I saw the best minds of my generation destroyed by Dark Souls, or Elden Ring, or any number of terribly immersive RPGs that seem to be made of nerd catnip. I’ve never played one but I’ve certainly seen people talking about them, which I’m certain is very close to the same thing. Don’t worry about me, I play silly little mobile games.
We have also seen, in recent months, the abject failure of the first attempt to create a truly immersive online virtual reality, with the crash and burn of Mark Zuckerberg’s Meta. Yes, we will be making jokes about the avatars not having legs for the rest of eternity. Everything I saw of the project made it seem comprehensively repulsive. A world devoid of imagination, reduced to the barest totems of existence. But well-lit and bathed in corporate blues.
This is the spectrum of experience under dispute in K. Wroten’s new graphic novel, Eden II, from Fantagraphics. A massive brick of a tome, this. The book is named after the central object of its story, an immersive virtual reality game. Of course, I use “game” advisedly, because it doesn’t appear to be a game in the traditional sense, any more than Second Life or, for that matter, Meta was a game. There are feats and foes to be defeated, but going on quests to accomplish such things seems besides the point, if not actually discouraged by the residents of the virtual world. The universe inside Eden II has its own media, its own entertainment and celebrities, its own economy and ecosystem.
But Eden II did not appear ex nihilo - no, it was the brainchild of one person, Ellis Flowers. A game designer with an abiding interest in cognitive science and philosophy, at the outset of the narrative they seem to have been struck with a rather novel idea: a virtual environment that is described herein as “procedurally generated environments with a monadic catalyst.” A world that responds to the essence of the user in real time. If you’re not really sure about what a “monad” is, well, much of the book depends on it, albeit in such a way that the unfolding of the narrative is what brings the idea into focus. What is important to remember is that a monad contains the sum of consciousness not just as it exists, but as it yearns to be realized.
Say for a second that you succeed in creating a virtual environment that responds in real time to the innermost bedrock need of every person, for actualization. Sounds great, right? The one thing you shouldn’t do with such a development, for any reason, is allow it to be stolen out from under you by unscrupulous capitalist types. Because then, oh boy, they’re likely to steal your idea and then try to sue you into oblivion if you try to fight it. Sign over your rights for a pittance or be ground into a fine white powder by lawyers, there’s your Hobson’s choice for 2023.
As soon as the product is manufactured and established, however, the world of Eden II takes on a life of its own separate from both its creator and its owners. Much of the book is spent, in one way or another, on the tug of war between the moneyed interests who control the digital world, and the, shall we say, not so moneyed interests who are left to scramble in the wake of commerce. The real world remains pretty fucked, and the folks with money don’t seem particularly perturbed about the mass dying everywhere around them. What matters for them is that the death of the world outside means the narrowing of choices for those left inside. It makes control that much simpler, and through control, ultimately, destruction.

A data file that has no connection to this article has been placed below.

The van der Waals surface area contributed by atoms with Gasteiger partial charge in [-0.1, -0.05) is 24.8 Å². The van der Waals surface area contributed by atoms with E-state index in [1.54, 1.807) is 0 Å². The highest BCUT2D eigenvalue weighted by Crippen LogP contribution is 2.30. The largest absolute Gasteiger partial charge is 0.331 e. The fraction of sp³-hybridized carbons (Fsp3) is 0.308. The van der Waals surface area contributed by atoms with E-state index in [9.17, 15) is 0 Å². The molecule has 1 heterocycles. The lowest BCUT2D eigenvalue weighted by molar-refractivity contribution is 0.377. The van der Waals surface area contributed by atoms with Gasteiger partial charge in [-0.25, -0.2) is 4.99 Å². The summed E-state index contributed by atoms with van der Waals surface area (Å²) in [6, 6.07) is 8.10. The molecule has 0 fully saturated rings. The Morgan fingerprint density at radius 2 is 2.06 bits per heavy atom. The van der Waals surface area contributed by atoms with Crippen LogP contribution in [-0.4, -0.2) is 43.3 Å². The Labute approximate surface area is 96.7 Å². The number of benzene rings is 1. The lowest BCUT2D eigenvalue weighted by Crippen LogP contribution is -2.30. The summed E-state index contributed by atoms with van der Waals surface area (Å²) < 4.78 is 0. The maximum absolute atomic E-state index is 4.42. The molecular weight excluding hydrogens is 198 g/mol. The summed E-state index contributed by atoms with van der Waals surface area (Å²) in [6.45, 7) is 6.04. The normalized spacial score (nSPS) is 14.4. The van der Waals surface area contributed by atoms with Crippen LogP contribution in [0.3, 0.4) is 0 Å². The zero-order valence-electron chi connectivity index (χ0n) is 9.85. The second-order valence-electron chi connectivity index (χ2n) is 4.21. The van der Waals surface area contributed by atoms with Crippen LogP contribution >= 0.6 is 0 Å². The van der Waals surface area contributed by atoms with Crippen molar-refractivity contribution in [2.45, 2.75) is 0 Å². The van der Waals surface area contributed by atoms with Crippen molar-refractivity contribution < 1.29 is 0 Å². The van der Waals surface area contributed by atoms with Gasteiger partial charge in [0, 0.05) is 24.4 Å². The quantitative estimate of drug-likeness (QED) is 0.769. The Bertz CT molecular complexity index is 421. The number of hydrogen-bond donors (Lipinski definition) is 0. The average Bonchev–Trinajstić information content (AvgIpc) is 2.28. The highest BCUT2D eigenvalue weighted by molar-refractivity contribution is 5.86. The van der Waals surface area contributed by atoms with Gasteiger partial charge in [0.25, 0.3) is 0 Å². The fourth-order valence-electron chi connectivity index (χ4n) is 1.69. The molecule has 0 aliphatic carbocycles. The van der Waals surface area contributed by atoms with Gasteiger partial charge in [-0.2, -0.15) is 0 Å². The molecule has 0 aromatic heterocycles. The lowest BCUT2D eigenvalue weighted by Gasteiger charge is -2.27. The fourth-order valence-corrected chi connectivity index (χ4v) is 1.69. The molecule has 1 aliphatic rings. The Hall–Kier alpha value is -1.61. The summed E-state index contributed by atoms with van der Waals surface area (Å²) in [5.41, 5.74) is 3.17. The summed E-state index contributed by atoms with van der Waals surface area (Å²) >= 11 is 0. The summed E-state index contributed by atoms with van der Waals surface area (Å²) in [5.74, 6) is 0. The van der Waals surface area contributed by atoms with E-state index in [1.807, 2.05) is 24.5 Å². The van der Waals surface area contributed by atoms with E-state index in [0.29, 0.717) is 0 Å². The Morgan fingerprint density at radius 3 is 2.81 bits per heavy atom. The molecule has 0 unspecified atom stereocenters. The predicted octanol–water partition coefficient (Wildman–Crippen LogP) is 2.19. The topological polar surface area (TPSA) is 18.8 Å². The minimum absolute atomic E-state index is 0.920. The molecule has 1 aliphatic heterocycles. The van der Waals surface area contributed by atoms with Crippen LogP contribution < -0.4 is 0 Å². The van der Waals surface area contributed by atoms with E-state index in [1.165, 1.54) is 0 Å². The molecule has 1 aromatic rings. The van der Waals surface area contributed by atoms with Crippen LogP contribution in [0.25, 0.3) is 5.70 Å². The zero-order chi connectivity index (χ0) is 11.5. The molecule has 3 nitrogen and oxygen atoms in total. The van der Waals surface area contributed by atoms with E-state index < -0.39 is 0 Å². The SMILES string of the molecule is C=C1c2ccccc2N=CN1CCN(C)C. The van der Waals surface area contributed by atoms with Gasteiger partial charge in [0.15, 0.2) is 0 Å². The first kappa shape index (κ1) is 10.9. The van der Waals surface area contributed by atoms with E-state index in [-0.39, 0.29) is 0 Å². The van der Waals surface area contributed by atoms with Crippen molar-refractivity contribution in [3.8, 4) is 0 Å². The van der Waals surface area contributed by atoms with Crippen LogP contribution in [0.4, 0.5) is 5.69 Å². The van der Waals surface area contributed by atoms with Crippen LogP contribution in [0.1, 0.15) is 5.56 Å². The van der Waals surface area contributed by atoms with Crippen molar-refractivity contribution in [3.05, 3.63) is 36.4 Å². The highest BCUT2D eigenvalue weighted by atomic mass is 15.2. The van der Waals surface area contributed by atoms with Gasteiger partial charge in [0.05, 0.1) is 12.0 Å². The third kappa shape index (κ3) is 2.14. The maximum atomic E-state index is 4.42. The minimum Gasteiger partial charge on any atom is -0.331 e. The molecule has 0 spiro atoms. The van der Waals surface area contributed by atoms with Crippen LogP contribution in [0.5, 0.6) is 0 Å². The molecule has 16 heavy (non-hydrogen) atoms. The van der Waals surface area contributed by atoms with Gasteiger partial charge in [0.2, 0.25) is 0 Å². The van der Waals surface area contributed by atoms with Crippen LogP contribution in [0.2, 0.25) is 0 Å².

Those are the stakes. On the one hand, Eden II could be a virtual paradise, a world designed by and for benign sensibilities, a haven from Armageddon. And on the other, what Eden II actually is: a commercial endeavor controlled by a coterie of capitalists who see the creation of an all-encompassing virtual reality as the first step towards getting the huddled masses of humanity to willingly sign up for a trip to the slaughterhouse.
Throughout Eden II, I found reason to reflect on the resemblance of Wroten’s line to that of Dash Shaw, another cartoonist committed both to punishing extended narratives and an occasionally thick-fingered, utilitarian brushline. Is Wroten using felt tip pens here? It looks like some of these spotted blacks have been filled in by a felt tip line, to say nothing of the dry wavering black strokes used to hatch shading throughout. Retaining a sketchy spontaneity with ink is difficult. Shaw managed in part because he never seemed afraid to leave an ugly mark on the page. Wroten seems of similar temperament. Sometimes their character designs veer too close to simple. A few characters resemble each other in passing, and there are more than a few characters to keep track of throughout.
The book is divided into sections following various characters as their stories weave in and out of the main narrative, very much in the spirit of Clowes' or Ware’s polyglot storytelling. We follow Ellis Flowers for a good portion of the book - they’re the lynchpin for the whole thing, the nucleus for the extended household that forms the heart of the book. Half-a-dozen or so people living in a house together, getting high and watching nunsploitation movies that seem like something Katie Skelly might have drawn. Into this garden of Eden (har har) a snake slithers, in the form of Ellis’ game design professor, Dr. Heck, down on his luck and frustrated creatively to the extent that he has no compunctions whatsoever about stealing from a student.